No, high quality lumber has always been important at Vaagen Bros., a proud fourth generation sawmilling company that despite terrible markets will make 175 million bdft at its two single-line mills this year. It’s just that they don’t let it go to their heads. Lumber is just one of many important products the company makes from its local supply of small logs, an approach that has been a key to success over the years in dealing with what traditional western sawmillers still refer to as marginal material.
At this point in the conversation, current owner and third generation sawmiller Duane Vaagen pulls out a pie chart showing where a typical Vaagen Bros. log ends up, including shrinkage. It’s not the first time he’s explained the mill’s 100% resource utilization, that much is clear. Despite a jaw numb from an early morning dentist visit, his message is also clear – As a small-log specialist, lumber occupies less than half of the chart. Good as you get, the rest of the log ends as pulp chips, sawdust (panel plants), shavings (animal bedding), and today’s favourite, heat and power (hog fuel). So you might want to take that portion of the pie seriously. In a region with some of the highest log costs in the world, the Vaagens do.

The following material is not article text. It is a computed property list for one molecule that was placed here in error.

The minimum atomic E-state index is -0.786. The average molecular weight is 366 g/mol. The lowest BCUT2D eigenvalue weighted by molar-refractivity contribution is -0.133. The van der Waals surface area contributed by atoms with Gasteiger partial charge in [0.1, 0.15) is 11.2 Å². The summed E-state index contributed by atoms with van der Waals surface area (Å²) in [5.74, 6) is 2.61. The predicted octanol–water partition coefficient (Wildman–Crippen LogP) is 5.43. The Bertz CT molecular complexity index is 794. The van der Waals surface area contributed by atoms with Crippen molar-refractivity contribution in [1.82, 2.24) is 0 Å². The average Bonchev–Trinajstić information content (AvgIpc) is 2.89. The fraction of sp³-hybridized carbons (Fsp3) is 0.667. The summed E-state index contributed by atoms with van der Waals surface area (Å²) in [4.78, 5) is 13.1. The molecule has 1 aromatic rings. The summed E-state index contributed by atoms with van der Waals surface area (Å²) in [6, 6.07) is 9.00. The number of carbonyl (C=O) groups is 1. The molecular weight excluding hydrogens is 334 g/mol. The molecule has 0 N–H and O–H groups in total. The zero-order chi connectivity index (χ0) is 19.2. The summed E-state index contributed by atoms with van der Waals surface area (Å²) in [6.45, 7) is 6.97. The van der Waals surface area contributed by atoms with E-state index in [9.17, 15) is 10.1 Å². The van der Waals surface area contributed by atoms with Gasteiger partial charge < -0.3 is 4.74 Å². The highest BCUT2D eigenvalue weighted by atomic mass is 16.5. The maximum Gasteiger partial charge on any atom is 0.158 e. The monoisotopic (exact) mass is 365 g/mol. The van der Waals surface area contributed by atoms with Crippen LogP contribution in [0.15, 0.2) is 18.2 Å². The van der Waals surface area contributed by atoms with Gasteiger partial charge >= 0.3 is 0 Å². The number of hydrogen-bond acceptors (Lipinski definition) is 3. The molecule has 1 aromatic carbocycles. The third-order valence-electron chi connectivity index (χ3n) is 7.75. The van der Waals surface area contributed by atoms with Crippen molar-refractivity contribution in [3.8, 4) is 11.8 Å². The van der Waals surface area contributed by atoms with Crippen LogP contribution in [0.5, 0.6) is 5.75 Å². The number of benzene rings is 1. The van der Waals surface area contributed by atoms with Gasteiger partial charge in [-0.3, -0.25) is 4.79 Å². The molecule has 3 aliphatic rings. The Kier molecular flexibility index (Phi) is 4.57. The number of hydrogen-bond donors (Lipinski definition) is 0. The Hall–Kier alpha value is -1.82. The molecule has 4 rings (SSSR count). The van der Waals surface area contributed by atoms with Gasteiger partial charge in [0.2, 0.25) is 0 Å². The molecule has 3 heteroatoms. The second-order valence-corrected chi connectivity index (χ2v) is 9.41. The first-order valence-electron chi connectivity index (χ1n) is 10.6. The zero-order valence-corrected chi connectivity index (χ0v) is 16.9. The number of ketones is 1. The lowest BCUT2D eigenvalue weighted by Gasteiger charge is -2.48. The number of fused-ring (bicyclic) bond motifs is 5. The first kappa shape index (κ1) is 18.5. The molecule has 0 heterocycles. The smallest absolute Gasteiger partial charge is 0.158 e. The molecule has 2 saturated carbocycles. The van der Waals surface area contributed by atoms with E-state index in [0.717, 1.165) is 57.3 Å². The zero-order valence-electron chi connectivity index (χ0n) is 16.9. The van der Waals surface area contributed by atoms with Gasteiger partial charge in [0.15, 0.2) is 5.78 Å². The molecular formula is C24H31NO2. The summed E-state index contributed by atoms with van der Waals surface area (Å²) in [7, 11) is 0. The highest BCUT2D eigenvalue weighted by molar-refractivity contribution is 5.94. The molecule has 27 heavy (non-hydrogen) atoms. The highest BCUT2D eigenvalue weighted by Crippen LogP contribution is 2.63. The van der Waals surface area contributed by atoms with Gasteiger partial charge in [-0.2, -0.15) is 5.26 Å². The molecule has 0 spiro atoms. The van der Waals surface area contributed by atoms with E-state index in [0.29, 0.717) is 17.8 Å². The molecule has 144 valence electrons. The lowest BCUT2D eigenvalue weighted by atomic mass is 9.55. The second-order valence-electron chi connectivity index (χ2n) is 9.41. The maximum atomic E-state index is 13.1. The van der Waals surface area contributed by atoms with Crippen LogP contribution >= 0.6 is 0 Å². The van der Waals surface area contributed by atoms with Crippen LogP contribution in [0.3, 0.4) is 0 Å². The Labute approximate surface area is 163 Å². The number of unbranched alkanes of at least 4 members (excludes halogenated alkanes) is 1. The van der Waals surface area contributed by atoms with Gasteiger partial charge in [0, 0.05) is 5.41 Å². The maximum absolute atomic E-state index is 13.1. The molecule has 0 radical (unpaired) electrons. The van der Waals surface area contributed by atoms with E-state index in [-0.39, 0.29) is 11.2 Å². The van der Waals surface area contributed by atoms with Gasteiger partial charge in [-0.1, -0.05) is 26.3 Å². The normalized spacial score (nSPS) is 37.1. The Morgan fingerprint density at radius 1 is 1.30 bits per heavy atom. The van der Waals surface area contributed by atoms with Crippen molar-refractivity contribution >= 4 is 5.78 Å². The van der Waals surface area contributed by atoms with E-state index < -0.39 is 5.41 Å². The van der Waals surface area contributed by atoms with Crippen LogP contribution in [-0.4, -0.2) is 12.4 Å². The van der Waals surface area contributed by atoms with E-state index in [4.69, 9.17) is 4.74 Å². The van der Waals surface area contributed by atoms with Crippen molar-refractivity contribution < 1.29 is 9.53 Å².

For this reason, neither Duane nor Russ is shy to use the term “fibre factory” to explain what they do. They take in small logs, getting 100% recovery in some saleable product or other. This more often than not starts with the high-speed small-log sawlines, but the final mix of what leaves the “factory” depends on markets, transport costs, contracts, local landowners’ forest management needs, and long-term profitability. The rest, as they say, is detail.
In this case, that starts with the company’s two locations in Colville and Usk, WA. Colville is a good sized town just south of the BC Interior border, while Usk is about an hour away towards the Idaho panhandle, on curvy roads that make any motorcyclist drool. The company got its start in the Colville area, where Duane’s grandfather ran small mills over the years. Things got serious when Duane’s father Bert and his uncle Bud founded Vaagen Bros. Lumber Inc. in 1952.